My Corner of the ‘Net

Is the Internet an inalienable right? Part 2

Posted on | February 22, 2013 | No Comments

In my last post I discussed the idea put forth in Germany that the Internet had become a “necessity of life”, that the lack of it was not unlike being forced to live without a bed or stove. A more realistic comparison would be living without telephone access.That posed the question of whether that is that truly a hardship. Has digital communication become so vital that it’s a legal right?

But take that concept a step farther. What if online access wasn’t merely a necessity for those who could afford Internet access, but something normally free and available for everyone in the country.

The FCC has something like that in the planning stages right now. They’re working with television stations to try and open up part of the TV spectrum, leaving it available  for later use as a national WiFi system. The wavelengths used by such a system would allow for longer distances of reception, meaning everyone, not just those with smartphones, ISPs, and access to hotspots, would be able to use the Internet.

Existing ISP  and telcom companies are unsurprisingly resistant to this plan, lobbying heavily to try and prevent its introduction. Not only would it demolish their profits from supplying in-the-home online service, but country-wide wifi would also allow everyone to use VOIP or Skype exclusively if they so chose, making cellphone coverage redundant. Historically, an apt analogy would be the adverse reaction of the providers of gas light in the late 19th century to electric light, immediately before Edison build the infrastructure necessary to bring gas-free illumination to New York city.

However, the importance of this move goes beyond providing Wifi as a nation-wide service. It’s more than just eliminating mobile phones, more than letting the poor and far removed from cable service have access to the Internet. The true benefit is one that would be unique in history, which is nothing less than giving a populous the ability to communicate in a way more effectively, more thoroughly, than ever before.

Some might say the Internet has already been doing that for decades, bringing together minds both great and small and allowing them to communicate,  nationally and globally. But keep in mind that such interconnection has been highly localized: schools, companies, libraries, middle-class homes, etc.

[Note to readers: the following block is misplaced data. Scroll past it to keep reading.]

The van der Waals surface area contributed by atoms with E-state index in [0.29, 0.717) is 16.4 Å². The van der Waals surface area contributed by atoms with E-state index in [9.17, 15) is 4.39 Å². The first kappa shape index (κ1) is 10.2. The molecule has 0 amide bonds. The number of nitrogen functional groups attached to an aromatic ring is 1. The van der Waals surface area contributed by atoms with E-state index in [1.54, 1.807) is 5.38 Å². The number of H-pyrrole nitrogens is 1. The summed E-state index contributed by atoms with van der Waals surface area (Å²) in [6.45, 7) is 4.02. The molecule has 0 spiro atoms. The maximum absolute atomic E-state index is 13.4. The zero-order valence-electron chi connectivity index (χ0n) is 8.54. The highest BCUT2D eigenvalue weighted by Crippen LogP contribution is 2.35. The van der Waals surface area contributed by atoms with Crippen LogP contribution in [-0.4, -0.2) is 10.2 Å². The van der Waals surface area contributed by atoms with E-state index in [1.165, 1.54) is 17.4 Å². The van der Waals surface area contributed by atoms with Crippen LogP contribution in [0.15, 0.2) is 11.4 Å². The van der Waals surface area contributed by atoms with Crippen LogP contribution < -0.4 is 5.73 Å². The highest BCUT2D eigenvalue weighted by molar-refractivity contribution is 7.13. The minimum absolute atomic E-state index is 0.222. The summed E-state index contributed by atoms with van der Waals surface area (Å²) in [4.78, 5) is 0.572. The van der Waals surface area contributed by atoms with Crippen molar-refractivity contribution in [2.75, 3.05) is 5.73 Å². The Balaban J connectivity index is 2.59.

The real game-changer is everyone, absolutely everyone in the entire country, being granted Internet access. Tapping into it would be very cheap, in fact a person could use anything from a used Nook to a first-gen iPod touch to do so.

This new system would allow people who might have stayed isolated and ignorant of the internetworked world a way to communicate, one which they might have never have experience otherwise. Imagine what might happen if that untapped potential were pooled together, the intelligence of a continent from an isolated scholar in the mountains of Appalachia to inner-city children living below the poverty line. Would that scholar contribute to the JPL physicists trying to develop the next generation Space Shuttle? Or would one of those children, now with the very same access to online research as their upper-class peers, advance in their classes and earn a scholarship to college they might not have received otherwise?

The possibilities that come with so many thinkers brushing against each other are nearly endless. The old [Hacker Ethic](http://en.wikipedia.org/wiki/Hacker_ethic) would become one more step closer to reality: free information and free access to computers for everyone, with all those people who might never have been heard adding their own opinions and conclusions to the gigantic global database of ideas. While a national Wifi network might not be the global village everyone had once envisioned, it would still lead the United States (and probably parts of Mexico and Canada) to indeed become a more close-knit community (just remember, don’t feed the trolls).

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